Holy "Ghost" or Holy "Spirit"?

I’ve noticed that both traditional Catholics and Mormons use the name Holy Ghost more often than Holy Spirit.

Is this because of preferred Bible translations? Or was it because Ghosts are seen as creepy? Just curious why we started using Holy Spirit (which I prefer)?

It has also fascinated me that this shift in language took place.

The composite nature of the English language often means that we have two words for the same thing. As priest I can think of myself as being fatherly or paternal, depending on whether I would prefer the flavour of a Saxon term or a Latinate one.

It would seem - at least for a some centuries - the English speaking world preferred the more Saxon word of “Ghost” over the Latinate “Spirit”.

I don’t know the history of development well, but I know that both the Douay-Rheims and King James translations of the Bible preferred “Holy Ghost” and the Anglican Book of Common Prayer did as well (if I understand correctly). (Since Mormons use the KJV, that would explain why they prefer “Holy Ghost”.)

What I would be curious to know is whether the chicken or the egg came first. Was “Holy Ghost” favoured because of these books, or was “Holy Ghost” chosen for these books because they were part of common speech? Likewise, did the shift to “Holy Spirit” take place because of new translations of the Bible and of the liturgy, or did those new translations come about because of a change in the way people spoke? (Perhaps the answer is not even straightforward; it could be a dynamic linguistic shift.)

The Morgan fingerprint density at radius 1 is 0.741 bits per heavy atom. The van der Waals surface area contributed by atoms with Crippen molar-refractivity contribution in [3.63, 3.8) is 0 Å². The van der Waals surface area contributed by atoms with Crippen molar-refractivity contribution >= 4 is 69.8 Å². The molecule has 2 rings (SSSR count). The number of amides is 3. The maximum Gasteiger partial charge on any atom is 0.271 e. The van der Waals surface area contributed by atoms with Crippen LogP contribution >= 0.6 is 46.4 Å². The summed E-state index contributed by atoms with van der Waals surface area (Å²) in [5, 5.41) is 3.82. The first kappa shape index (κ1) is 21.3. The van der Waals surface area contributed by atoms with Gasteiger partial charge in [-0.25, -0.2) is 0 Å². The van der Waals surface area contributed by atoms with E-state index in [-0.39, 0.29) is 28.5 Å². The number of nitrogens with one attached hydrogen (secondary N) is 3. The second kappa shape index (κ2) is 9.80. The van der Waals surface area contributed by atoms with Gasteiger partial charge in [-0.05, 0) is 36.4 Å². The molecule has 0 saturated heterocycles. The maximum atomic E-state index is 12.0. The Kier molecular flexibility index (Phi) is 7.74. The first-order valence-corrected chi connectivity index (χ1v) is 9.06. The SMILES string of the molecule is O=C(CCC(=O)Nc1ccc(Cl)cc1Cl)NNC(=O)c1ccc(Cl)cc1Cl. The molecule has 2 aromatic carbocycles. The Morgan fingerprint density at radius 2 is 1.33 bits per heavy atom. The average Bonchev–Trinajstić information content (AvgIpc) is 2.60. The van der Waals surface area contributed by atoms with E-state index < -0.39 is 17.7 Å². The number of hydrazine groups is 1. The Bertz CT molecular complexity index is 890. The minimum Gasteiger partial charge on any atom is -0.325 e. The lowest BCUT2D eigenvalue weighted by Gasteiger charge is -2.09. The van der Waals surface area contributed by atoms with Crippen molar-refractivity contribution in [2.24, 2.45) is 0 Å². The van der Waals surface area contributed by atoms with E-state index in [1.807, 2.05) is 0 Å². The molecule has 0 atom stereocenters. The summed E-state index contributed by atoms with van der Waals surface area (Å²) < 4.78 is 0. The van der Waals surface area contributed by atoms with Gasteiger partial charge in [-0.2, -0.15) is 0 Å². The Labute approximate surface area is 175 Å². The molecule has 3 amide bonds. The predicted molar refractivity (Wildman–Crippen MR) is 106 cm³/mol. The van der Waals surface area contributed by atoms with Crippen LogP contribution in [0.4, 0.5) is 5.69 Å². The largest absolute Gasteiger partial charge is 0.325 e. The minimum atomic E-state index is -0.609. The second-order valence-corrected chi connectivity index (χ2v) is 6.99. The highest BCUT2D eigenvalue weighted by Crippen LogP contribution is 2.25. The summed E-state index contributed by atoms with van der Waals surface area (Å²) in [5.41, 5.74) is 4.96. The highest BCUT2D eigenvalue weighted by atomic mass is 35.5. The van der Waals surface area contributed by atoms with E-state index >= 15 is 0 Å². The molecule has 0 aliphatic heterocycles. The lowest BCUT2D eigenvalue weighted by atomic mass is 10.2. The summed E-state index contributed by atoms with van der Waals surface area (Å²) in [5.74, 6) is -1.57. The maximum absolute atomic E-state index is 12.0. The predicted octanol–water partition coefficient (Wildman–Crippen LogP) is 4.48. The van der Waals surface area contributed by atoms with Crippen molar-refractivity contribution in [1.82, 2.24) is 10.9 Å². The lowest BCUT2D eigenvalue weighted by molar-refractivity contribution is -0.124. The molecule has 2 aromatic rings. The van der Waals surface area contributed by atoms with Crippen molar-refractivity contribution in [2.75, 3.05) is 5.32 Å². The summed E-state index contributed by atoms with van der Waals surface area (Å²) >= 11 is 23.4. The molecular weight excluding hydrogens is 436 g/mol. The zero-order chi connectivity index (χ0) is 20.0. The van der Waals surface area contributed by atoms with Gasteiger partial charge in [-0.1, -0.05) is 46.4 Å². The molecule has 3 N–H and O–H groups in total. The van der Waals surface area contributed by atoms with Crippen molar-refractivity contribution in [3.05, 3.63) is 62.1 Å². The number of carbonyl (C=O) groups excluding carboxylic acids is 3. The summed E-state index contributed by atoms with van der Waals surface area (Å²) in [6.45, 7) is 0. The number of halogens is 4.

With regard to “ghost” sounding creepy: it’s an interesting hypothesis, and one that I have seriously considered. However, in the early 20th century, “spirit” would have had a strong association with the souls of departed ones (hence the “spiritualism” movement). So I am not sure spookiness can account for the change (though it may explain why so many people today are reticent about going back to “Holy Ghost”).